It is almost impossible for anyone involved in doping research to avoid moral issues. Was the new test the result of a sense of justice? How does Haisma judge people who use doping? It turns out he is above all a nuanced pragmatist who wants to prevent accidents. He cares about people involved in sports, who can get so tangled up in the world of food supplements and medications, of expectations and disappointments. ‘I am often asked if it would not be better for us to simply allow doping. My answer is no, because sportspeople would not know when to stop. There is an incredible amount of pressure on them. Everyone wants to see gold: coaches, sponsors, the public. The WADA always uses the term “spirit of sport”, the “Olympic idea” shall we say, playing sports in an honest way. Of course we should be doing that. But on the other hand, the era of Atje Keulen-Deelstra is over. It is also just work, with major interests and a lot of coaching.’
Citius, altius, fortius
: the motto of the International Olympic Committee. Faster, higher, stronger. But is that still possible without doping? Won’t spectators and sponsors lose interest if there are no records? We are all part of the theatre in which sportspeople play their sometimes lonely and unrewarding leading roles. You might wonder if a doping user is a perpetrator or in a certain sense a victim. ‘A perpetrator who cannot be held accountable, I would say’, smiles Haisma. ‘Because you can do crazy things under pressure, but also because as a doping user you don’t really know what you’re doing – and doping can be very dangerous.’
If you produce too many red blood cells because of EPO, you can get blood clots, with all that that entails. ‘Apart from that, there’s the problem of the right dose. It can take up to a week before you notice anything. But once it’s injected, there’s nothing you can do about it. Sportspeople don’t really understand what they’re doing.’ Haisma thinks sportspeople are often naive. ‘They don’t have much knowledge about what you can and can’t do, or of what can go wrong. They have a whole team of doctors, physiotherapists and dieticians who they rely on heavily. They focus on training and competitions. This is understandable, but it does lead to a certain naivety. That worries me. You have your own responsibility as well: you shouldn’t simply do whatever your team tells you, without any questions.’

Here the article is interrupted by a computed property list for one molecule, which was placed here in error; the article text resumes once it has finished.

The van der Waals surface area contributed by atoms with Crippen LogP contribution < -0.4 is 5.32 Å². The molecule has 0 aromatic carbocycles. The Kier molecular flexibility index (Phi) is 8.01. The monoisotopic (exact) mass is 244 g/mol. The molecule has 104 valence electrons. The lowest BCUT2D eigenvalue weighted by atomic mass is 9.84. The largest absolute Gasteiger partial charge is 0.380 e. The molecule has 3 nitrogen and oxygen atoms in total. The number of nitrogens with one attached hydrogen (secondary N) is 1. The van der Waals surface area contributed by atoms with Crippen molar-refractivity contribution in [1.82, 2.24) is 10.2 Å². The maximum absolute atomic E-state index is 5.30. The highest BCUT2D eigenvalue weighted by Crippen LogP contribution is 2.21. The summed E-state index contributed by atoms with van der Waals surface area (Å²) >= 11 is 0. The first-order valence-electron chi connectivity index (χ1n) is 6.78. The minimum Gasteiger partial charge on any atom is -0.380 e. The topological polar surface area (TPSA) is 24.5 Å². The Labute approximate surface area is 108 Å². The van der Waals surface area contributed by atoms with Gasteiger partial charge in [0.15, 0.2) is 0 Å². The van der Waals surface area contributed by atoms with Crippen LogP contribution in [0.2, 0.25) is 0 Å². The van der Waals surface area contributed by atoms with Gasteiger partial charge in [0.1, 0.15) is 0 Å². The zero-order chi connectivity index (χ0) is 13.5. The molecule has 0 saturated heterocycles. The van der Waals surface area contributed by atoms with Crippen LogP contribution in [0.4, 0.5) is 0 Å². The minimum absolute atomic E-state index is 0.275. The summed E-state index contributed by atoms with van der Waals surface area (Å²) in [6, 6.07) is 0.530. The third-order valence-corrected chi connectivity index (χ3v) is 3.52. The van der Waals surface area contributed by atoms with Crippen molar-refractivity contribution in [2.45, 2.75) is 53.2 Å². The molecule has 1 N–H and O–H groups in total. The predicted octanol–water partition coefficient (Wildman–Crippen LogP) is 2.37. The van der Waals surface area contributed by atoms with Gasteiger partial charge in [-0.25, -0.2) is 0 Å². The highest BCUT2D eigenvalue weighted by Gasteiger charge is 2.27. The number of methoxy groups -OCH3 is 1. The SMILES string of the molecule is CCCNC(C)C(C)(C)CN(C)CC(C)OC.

Although there is no proof that sportspeople use gene doping, Haisma has his suspicions. ‘It’s possible, so it probably happens. It is known that a coach once got in touch with a company that supplies that EPO gene. And I myself was once approached via email. Someone pretended to be a police officer doing research who needed a package of EPO genes.’ He chuckles at the memory. ‘I smelt a rat at once and after a few phone calls it turned out that that police officer didn’t exist.’